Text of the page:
• Doctor
  • GP practice

Brighton Station Health Centre

Overall: Good

Aspect House 84-87, Queens Road, Brighton, BN1 3XE

Provided and run by:
Practice Plus Group Primary Care Limited

The provider of this service changed. See old profile

Latest inspection summary

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Background to this inspection

Updated 6 August 2019

Brighton Station Health Centre is a GP treatment centre offering general practitioner, sexual health and walk-in services. The GP and walk-in services are open from 8am to 8pm seven days a week. The sexual health service provides pre-bookable and walk-in appointments seven days a week from 9am to 12pm and from 3pm to 7pm.

The service is provided by Care UK (Primary Care) Limited who provide central support that includes clinical and policy guidance as well as other support functions such as clinical governance and quality assurance. There is a local medical director (24 hours) and a new services medical director (8 hours), two salaried GPs and eight self-employed GPs (male and female). There is a lead nurse practitioner (male), six bank nurse practitioners (walk-in service), two sexual health nurses and two bank sexual health nurses, one bank practice nurse and a healthcare assistant (female). There is a senior service manager and delivery service manager, administrative managers and a team of administrative and reception staff.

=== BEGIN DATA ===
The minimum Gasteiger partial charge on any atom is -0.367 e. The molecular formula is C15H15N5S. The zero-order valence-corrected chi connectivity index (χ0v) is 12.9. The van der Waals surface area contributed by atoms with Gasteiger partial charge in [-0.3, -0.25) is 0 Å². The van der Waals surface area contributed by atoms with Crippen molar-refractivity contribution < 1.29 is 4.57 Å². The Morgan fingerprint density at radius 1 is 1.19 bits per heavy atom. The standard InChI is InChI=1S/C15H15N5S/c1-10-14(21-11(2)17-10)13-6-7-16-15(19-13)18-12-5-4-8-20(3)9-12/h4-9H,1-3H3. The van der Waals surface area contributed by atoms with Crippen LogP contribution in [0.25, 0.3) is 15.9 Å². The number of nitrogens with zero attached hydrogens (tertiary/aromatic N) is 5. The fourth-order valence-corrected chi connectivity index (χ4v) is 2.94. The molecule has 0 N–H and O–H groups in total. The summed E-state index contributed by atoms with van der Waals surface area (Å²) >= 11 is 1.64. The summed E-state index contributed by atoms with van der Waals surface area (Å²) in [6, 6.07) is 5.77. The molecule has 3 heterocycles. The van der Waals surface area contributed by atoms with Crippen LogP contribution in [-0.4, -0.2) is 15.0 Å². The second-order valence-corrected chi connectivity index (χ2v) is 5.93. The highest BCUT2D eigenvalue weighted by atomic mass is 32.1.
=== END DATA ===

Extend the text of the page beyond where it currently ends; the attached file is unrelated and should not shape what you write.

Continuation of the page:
Services are provided from:

Aspect House, 84 – 87 Queens Road, Brighton, East Sussex, BN1 3XE, and;

Boots, 129 North Street, Brighton BN1 2BE

The sexual health and walk in centre services were based at the Queens Road site and the registered patient service (known as Practice Plus) was based at the North Street site. Practice Plus included a telephone and electronic triaging service that was managed by a team of call handlers based in Dudley. Practice Assist is a GP telephone service ran by Care UK as part of their 111 services based in Southall. Patients contacting the practice via the triage app or telephone service who needed to be reviewed by a doctor would either be booked into a face to face appointment at the North Street site or they would have a telephone appointment with a GP based in Southall.

The practice is registered for four registered activities. Diagnostic and screening procedures, Family planning services, Maternity and midwifery services and also Treatment of disease, disorder or injury. The service was not registered for surgical procedures although they were providing these. The registered manager told us they believed it to be an administrative error and took action to address this at the time of inspection.

There are approximately 9,000 registered patients within the GP practice. In addition, the walk-in centre has the provision to undertake 37,000 walk in consultations per year, approximately 15% of these are for sexual health services.

The practice has a patient demographic where approximately 85% of patients are aged between 20 and 49 years. Less than 8.5% are aged between 50 and 89 years of age. Approximately 6.5% of the patient population is under 18.

More information in relation to the practice can be found on their website www.brightonstationhealthcentre.nhs.uk

Overall inspection


Updated 6 August 2019

We carried out an announced comprehensive inspection at Brighton Station Health Centre on 27 June 2018 as part of our inspection programme. The overall rating for the practice was requires improvement, with a requires improvement rating for effective and well led. The full comprehensive report on the June 2018 inspection can be found by selecting the ‘all reports’ link for Brighton Station Health Centre on our website at www.cqc.org.uk.